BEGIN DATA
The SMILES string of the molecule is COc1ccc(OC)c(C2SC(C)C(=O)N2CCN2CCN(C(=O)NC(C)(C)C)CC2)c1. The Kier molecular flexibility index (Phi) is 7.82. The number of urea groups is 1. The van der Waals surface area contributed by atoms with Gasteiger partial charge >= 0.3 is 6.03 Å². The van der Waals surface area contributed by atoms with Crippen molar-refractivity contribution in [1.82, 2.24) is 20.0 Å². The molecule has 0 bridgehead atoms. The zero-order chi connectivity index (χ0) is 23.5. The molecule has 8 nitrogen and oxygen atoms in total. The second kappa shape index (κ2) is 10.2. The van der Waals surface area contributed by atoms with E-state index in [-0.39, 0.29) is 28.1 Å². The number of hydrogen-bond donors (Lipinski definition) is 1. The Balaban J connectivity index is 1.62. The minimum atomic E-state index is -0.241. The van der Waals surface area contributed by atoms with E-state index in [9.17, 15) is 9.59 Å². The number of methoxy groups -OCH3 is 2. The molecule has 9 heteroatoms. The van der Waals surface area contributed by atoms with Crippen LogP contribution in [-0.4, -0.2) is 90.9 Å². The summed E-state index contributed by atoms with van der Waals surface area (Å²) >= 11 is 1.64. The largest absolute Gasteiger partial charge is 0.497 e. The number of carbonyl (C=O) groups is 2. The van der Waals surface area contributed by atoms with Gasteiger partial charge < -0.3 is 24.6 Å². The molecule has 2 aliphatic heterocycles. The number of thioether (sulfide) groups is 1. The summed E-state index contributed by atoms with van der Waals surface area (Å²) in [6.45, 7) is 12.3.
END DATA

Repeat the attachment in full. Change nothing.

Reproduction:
The SMILES string of the molecule is COc1ccc(OC)c(C2SC(C)C(=O)N2CCN2CCN(C(=O)NC(C)(C)C)CC2)c1. The Kier molecular flexibility index (Phi) is 7.82. The number of urea groups is 1. The van der Waals surface area contributed by atoms with Gasteiger partial charge >= 0.3 is 6.03 Å². The van der Waals surface area contributed by atoms with Crippen molar-refractivity contribution in [1.82, 2.24) is 20.0 Å². The molecule has 0 bridgehead atoms. The zero-order chi connectivity index (χ0) is 23.5. The molecule has 8 nitrogen and oxygen atoms in total. The second kappa shape index (κ2) is 10.2. The van der Waals surface area contributed by atoms with E-state index in [-0.39, 0.29) is 28.1 Å². The number of hydrogen-bond donors (Lipinski definition) is 1. The Balaban J connectivity index is 1.62. The minimum atomic E-state index is -0.241. The van der Waals surface area contributed by atoms with E-state index in [9.17, 15) is 9.59 Å². The number of methoxy groups -OCH3 is 2. The molecule has 9 heteroatoms. The van der Waals surface area contributed by atoms with Crippen LogP contribution in [-0.4, -0.2) is 90.9 Å². The summed E-state index contributed by atoms with van der Waals surface area (Å²) >= 11 is 1.64. The largest absolute Gasteiger partial charge is 0.497 e. The number of carbonyl (C=O) groups is 2. The van der Waals surface area contributed by atoms with Gasteiger partial charge < -0.3 is 24.6 Å². The molecule has 2 aliphatic heterocycles. The number of thioether (sulfide) groups is 1. The summed E-state index contributed by atoms with van der Waals surface area (Å²) in [6.45, 7) is 12.3.